Machine Learning Driven Analysis of Large Scale Simulations Reveals Conformational Characteristics of Ubiquitin Chains
2020-05-12, Berg, Andrej, Franke, Leon, Scheffner, Martin, Peter, Christine
Understanding the conformational characteristics of protein complexes in solution is crucial for a deeper insight in their biological function. Molecular dynamics simulations performed on high performance computing plants and with modern simulation techniques can be used to obtain large data sets that contain conformational and thermodynamic information about biomolecular systems. While this can in principle give a detailed picture of protein-protein interactions in solution and therefore complement experimental data, it also raises the challenge of processing exceedingly large high-dimensional data sets with several million samples. Here we present a novel method for the characterization of protein-protein interactions, which combines a neural network based dimensionality reduction technique to obtain a two-dimensional representation of the conformational space with a density based clustering algorithm for state detection and a metric which assesses the (dis)similarity between different conformational spaces. This method is highly scalable and therefore makes the analysis of massive data sets computationally tractable. We demonstrate the power of this approach to large scale data analysis by characterizing highly dynamic conformational phase spaces of differently linked ubiquitin (Ub) oligomers from coarse-grained simulations. We are able to extract a protein-protein interaction model for two unlinked Ub proteins which is then used to determine how the Ub-Ub interaction pattern is altered in Ub oligomers by the introduction of a covalent linkage. We find that the Ub chain conformational ensemble depends highly on the linkage type and for some cases also on the Ub chain length. By this, we obtain insight into the conformational characteristics of different Ub chains and how this may contribute to linkage type and chain length specific recognition.
Anisotropic Extended-Chain Polymer Nanocrystals
2019-08-27, Rank, Christina, Häußler, Manuel, Rathenow, Patrick, King, Michael, Globisch, Christoph, Peter, Christine, Mecking, Stefan
As a concept for distinct shape polymer nanoparticles, nanoscale single crystals composed of a crystallizable chain with lyophilic end groups are explored. This differs from much studied block copolymer nanoparticles and nanostructures, in which the second (noncrystalline) blocks’ spacial demand impacts the overall structure and blurs the cores’ anisotropic shape. For precise C48 polyethylene telechelics X(CH2)46X (X = COO–M+ or CH2SO3–M+, with M+ = Na+, K+, or Cs+) as a relevant model system, a combined experimental and atomistic-level simulation study reveals them to form extended-chain, single-crystalline nanoparticles sandwiched by a layer of head groups. Their microscopic structure, order, and the resulting overall shape are decisively impacted by the mutual repulsion of the head groups, itself determined by the degree of ion pairing with the counterions and the size of the head groups. This leads to the bending of the chains at the lateral side of the crystal, preventing the particles from agglomeration, and to a chain tilt of the monolayer, thus reducing its thickness. By comparison, for a shorter analogue Cs+ –OOC(CH2)21COO– Cs+, the attractive van der Waals interactions between the hydrocarbon chains are not sufficient to overcome the head group repulsion, resulting in nanoparticle break up. These insights are instrumental for understanding and designing anisotropic organic polymer particles exploiting the principles of polymer crystallinity, which are also predestined for particle assembly.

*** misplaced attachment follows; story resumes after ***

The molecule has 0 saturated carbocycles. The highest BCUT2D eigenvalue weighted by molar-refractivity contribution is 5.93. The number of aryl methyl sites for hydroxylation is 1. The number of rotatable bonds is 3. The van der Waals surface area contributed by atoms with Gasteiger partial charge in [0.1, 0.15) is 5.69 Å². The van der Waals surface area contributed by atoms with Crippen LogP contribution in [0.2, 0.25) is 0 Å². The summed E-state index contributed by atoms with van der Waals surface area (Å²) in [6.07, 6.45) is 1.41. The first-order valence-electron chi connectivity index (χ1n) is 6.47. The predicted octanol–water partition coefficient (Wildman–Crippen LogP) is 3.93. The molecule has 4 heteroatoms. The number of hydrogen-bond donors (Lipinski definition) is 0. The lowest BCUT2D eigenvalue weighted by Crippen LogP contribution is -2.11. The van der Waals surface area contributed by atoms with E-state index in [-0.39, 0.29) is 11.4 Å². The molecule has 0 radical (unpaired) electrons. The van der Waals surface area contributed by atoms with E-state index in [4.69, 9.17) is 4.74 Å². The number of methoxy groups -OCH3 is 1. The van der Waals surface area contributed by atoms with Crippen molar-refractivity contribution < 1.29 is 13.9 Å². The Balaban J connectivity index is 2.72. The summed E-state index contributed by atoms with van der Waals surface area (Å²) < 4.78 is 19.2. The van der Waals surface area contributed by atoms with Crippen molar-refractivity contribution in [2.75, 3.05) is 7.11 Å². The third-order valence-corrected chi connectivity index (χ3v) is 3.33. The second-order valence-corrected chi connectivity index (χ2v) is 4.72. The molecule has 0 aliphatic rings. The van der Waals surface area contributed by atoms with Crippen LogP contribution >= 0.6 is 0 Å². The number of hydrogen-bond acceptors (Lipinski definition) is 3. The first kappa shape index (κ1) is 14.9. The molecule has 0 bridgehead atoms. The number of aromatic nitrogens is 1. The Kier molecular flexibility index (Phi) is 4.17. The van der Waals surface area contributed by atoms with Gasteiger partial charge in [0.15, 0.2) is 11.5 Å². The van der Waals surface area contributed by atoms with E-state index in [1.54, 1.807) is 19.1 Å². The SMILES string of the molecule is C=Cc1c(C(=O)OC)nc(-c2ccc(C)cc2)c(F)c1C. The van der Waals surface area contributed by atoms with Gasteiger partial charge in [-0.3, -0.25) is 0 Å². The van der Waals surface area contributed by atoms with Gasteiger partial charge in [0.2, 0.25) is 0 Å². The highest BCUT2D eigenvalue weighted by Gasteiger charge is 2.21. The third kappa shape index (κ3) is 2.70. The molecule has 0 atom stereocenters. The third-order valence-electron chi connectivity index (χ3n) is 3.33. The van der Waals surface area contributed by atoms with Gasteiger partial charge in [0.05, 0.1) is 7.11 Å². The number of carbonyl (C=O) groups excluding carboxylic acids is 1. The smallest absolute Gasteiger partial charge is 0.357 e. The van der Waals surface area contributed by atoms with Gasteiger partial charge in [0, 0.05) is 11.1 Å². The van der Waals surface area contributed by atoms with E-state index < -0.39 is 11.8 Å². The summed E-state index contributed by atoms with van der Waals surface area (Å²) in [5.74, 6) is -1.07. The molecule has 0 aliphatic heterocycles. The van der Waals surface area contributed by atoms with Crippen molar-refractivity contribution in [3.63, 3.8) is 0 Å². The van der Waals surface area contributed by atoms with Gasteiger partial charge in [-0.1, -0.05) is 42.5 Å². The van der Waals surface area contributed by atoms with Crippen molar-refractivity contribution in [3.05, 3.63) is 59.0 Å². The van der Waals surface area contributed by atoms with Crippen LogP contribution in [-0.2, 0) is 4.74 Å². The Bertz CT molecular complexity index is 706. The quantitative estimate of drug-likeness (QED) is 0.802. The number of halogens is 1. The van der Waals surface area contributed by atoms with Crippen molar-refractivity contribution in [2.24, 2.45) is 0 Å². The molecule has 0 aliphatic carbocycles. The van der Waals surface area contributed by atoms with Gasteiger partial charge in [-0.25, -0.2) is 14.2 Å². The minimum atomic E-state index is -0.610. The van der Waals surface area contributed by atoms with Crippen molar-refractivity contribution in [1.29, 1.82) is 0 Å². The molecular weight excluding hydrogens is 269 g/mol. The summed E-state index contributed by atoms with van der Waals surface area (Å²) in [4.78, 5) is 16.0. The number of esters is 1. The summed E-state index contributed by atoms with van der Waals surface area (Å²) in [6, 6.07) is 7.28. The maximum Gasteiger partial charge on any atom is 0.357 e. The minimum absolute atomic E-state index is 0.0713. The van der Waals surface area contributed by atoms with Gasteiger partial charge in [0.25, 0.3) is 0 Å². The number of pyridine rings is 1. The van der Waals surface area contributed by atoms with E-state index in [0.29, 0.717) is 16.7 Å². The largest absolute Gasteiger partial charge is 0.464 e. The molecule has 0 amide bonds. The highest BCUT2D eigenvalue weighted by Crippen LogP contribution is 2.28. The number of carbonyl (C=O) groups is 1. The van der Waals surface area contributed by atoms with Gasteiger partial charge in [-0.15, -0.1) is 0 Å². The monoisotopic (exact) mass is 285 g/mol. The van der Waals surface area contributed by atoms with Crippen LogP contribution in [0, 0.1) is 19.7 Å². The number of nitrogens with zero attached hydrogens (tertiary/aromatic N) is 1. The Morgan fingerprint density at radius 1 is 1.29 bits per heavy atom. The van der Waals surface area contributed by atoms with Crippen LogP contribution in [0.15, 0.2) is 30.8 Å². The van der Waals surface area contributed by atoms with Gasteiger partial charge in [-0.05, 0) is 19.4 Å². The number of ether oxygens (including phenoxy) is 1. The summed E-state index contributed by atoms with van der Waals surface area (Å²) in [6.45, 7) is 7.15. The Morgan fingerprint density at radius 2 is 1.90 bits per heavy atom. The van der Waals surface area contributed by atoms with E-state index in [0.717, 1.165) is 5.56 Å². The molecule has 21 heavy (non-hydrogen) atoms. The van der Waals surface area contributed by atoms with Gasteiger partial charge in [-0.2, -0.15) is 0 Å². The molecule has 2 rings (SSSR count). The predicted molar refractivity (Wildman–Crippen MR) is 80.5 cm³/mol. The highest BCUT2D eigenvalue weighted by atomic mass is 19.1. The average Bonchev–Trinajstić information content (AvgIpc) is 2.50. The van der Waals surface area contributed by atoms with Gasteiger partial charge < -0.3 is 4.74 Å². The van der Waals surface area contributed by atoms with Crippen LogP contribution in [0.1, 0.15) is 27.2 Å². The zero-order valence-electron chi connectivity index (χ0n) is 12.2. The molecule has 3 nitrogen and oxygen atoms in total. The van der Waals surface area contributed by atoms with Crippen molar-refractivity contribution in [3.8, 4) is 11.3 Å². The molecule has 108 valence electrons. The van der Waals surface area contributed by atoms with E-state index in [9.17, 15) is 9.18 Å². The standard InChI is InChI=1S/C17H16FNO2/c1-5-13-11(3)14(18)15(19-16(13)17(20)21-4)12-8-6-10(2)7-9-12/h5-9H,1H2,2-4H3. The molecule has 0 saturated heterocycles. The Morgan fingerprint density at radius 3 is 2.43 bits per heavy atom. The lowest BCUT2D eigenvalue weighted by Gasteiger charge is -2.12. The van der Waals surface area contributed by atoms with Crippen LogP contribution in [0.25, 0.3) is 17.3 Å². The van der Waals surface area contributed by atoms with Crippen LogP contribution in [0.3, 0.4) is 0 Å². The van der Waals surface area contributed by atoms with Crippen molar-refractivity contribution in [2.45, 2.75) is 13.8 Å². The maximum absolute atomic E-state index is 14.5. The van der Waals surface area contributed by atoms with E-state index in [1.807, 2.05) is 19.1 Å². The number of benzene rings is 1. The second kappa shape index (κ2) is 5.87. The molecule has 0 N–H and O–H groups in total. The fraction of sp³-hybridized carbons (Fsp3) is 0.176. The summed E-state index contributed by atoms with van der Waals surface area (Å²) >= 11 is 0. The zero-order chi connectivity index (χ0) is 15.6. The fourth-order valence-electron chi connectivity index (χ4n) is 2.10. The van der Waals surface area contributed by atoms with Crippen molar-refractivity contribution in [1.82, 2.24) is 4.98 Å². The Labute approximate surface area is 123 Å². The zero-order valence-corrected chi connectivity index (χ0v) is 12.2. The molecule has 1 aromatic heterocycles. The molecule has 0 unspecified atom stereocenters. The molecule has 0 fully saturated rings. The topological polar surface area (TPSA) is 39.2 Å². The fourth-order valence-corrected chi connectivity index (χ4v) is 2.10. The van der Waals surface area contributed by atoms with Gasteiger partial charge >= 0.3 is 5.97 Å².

Multiscale simulations of protein and membrane systems
2021-12-22, Sawade, Kevin, Peter, Christine
Classical multiscale simulations are perfectly suited to investigate biological soft matter systems. Owing to the bridging between microscopically realistic and lower-resolution models or the integration of a hierarchy of subsystems, one gets access to biologically relevant system sizes and timescales. In recent years, increasingly complex systems and processes have come into focus such as multidomain proteins, phase separation processes in biopolymer solutions, multicomponent biomembranes, or multiprotein complexes up to entire viruses. The review shows factors that have contributed to this progress - from improved models to machine-learning-based analysis and scale-bridging methods.
Coarse grained simulations of peptide nanoparticle formation : the role of local structure and nonbonded interactions
2019-02-12, Jain, Alok, Globisch, Christoph, Verma, Sandeep, Peter, Christine
Biocompatible nanostructures play an important role in drug delivery and tissue engineering applications. A controlled growth of peptide based nanoparticles with specific morphology needs an understanding of the role of the sequence and solvation properties. In a previous combined experimental-computational study we identified factors that govern the formation of well-defined aggregates by self-assembled pentapeptides, using single amino acid substitution (Mishra, N. K.; Jain, A.; Peter, C.; Verma, S. J. Phys. Chem. B 2017, 121, 8155-8161). The atomistic simulation study suggested a subtle interplay between various peptide properties like igidity/flexibility, hydrogen-bonding, partitioning of aromatic residues and dimerization of peptides that determine the different morphologies, while the overall aggregation propensity was mostly determined by the composition of the methanol/water solvent mixture. The size of the simulated aggregates and the timescales were rather restricted due to the atomistic character of the study. Here, we present an extension to a coarse grained representation which allows for much larger system sizes and longer time scales. To this end, we have optimized a MARTINI model so that it can deal with a system that relies on local structure formation. We combine information on local behavior from atomistic studies and apply supportive dihedral angles together with local adjustment of the bead types to find the right interplay of solvent and peptides. Finally, to mimic the dimers, an introduction of additional bonds between the monomers was necessary. By adding the modifications stepwise we were able to disentangle the influences of the various contributions, like rigidity/flexibility of the peptides, the dimer formation, or the non-bonded properties of the beads, on the overall aggregation propensity and morphology of the nanoparticles. The obtained models resemble the experimental and atomistic behavior and are able to provide mechanistic insight into peptide nanoparticle formation.